Councillors set to approve plans to build 125 homes near Worle

PUBLISHED: 06:55 18 September 2019

The councils planning and regulatory committee will meet at Weston town hall on Wednesday.   Picture: MARK ATHERTON

The councils planning and regulatory committee will meet at Weston town hall on Wednesday. Picture: MARK ATHERTON

Archant

Councillors will decide whether amended plans to build more than 120 homes on the outskirts of Worle will go ahead today (Wednesday).

Bloor Homes has applied to build 125 homes on the Westacres Caravan Park site. Picture: GoogleBloor Homes has applied to build 125 homes on the Westacres Caravan Park site. Picture: Google

Bloor Homes applied to North Somerset Council to build 125 homes in the former Westacres Caravan Park site in West Wick in April.

North Somerset councillors called for a number of changes to the application when they visited the site, in Wolvershill Road, last month and Bloor Homes submitted a revised scheme on September 4.

Homeowners should have until September 23 to comment, but the amended plans will come before the council's planning and regulatory committee on Wednesday afternoon.

The 4.5-hectare site features hard-standing pitches and a number of dilapidated buildings.

If Bloor Homes' plans are approved, 30 per cent of the homes will be affordable.

The developer said: "The proposed development would provide a range of high-quality housing enabling the council to meet the local need.

"The green infrastructure will deliver an open space and landscaped areas that are accessible to the wider community.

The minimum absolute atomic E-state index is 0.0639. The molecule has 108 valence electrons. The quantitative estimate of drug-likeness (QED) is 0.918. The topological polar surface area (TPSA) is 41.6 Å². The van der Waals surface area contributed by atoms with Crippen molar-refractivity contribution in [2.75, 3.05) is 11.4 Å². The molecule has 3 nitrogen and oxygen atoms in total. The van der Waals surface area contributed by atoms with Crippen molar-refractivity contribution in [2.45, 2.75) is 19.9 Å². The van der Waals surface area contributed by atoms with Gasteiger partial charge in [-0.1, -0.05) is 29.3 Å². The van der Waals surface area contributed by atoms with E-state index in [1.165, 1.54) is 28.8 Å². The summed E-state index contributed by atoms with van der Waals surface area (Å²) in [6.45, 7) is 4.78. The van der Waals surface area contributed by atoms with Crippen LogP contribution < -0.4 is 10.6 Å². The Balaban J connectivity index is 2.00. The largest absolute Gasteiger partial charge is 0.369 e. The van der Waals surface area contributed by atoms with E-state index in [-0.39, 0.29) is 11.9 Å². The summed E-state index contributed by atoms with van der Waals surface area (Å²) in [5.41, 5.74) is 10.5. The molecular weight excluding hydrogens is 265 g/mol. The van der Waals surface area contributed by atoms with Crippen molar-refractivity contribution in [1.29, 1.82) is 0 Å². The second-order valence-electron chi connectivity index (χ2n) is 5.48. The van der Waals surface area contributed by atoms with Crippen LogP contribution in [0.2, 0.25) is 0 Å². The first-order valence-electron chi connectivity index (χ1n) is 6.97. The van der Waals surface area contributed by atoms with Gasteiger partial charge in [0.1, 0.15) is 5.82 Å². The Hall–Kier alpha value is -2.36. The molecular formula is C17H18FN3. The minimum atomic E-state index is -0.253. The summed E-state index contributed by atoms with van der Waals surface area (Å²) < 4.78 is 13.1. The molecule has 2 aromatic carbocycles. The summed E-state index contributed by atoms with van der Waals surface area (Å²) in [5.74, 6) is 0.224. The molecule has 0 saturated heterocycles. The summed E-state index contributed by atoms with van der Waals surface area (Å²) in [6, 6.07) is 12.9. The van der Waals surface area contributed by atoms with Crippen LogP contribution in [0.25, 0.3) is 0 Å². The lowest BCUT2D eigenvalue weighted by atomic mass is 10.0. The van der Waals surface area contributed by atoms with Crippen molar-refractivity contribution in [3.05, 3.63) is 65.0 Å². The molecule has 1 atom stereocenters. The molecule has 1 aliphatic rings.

"The proposed development represents a sensible proposition in an established and sustainable location."

The site is at risk of flooding but the plans have satisfied the Environment Agency.

The application was met with 38 objections, prompting Weston town councillors to call for it to be considered by North Somerset.

People raised issues including access to neighbouring St Anne's Primary School, a loss of green space and inadequate access.

Recommending approval, planning officers said the site has been allocated for housing since 2007 and the homes would 'create a good quality living environment for residents while protecting biodiversity and the living conditions of neighbours'.

They added: "Following the committee site inspection, the developers have agreed to provide financial contributions to fund the construction of cycle path links by the council to public rights of way at the north and south, and fund the addition of double yellow lines in Wolvershill Road and the neighbourhood to prevent on street parking."

For reaction, pick up a copy of next week's Mercury.

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